Clocking in on Daylight Savings Time

At 2 a.m. on Sunday, March10, a semiannual event that ranks right up there with the Woollybear Festival (don’t ask!): Daylight Savings Time (DST) begins. For the next seven to 10 days, you’ll hear people complaining how tired they are and how they can’t adjust to the time change. If we have trouble adjusting our body clocks, how much more difficult is it for older people to conform?

While everyone might feel the effects of sleep loss, seniors are particularly susceptible to the change, especially if they have a chronic illness. Extended daylight fragments sleep for older people.

While no research has been conducted on the effects of DST on older people, the change could cause a mistake in medication management and increase fall risk, an article at reports. Upsetting natural biorhythms may increase disorientation, according to Matthew Mingone, MD, lead physician for EOS Sleep California centers, a practice that diagnosis and treats problems such as sleep apnea.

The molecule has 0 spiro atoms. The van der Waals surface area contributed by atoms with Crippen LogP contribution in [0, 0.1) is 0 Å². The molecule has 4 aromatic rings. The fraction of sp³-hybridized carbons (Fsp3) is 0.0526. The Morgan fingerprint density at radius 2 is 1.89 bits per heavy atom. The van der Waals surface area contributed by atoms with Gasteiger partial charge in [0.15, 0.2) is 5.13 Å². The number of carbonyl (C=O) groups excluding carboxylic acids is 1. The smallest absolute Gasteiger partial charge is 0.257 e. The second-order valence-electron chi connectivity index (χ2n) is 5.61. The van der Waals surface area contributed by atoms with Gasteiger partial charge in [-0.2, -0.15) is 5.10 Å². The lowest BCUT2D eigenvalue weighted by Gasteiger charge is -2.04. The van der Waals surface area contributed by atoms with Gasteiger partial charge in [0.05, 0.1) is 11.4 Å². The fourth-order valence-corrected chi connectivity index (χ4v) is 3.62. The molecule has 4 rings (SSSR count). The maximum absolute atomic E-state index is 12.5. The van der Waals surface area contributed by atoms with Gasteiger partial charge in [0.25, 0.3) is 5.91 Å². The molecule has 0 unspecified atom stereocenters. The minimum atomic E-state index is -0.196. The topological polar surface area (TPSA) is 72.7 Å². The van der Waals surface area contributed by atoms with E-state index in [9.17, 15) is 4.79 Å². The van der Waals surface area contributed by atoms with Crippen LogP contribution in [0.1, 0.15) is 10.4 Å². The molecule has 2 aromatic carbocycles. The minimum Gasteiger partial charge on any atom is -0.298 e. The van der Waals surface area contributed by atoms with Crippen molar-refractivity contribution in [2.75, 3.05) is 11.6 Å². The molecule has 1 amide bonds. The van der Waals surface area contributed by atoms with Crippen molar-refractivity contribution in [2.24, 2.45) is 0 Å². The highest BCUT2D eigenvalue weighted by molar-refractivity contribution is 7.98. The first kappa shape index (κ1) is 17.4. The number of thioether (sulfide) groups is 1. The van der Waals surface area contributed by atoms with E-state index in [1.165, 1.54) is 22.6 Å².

Dr. Mingone and Sharon Roth-Maguire, MS, RN, of BrightStar Care, offer some tips to help seniors adjust to the time change:

  • Maintain sleep patterns. The time between falling asleep and waking up shouldn’t vary by more than 20 minutes.
  • Avoid caffeine, alcohol, over-the-counter sleep meds and do not take naps, especially during the first days of DST.
  • Engage in a physical activity in the late afternoon or early evening. Roth-Maguire says that a hot, relaxing bath will have the same effect because the sun helps to regulate body rhythms.
  • Make sure the bedroom is quiet, cool and dark enough to promote sleep.

By following a few of these tips, it might be easier for residents—and yourselves—to get a good night’s sleep. Meanwhile, my nonelectronic clocks and timers will have to wait until I get around to them. Sweet dreams.

Topics: Clinical , Executive Leadership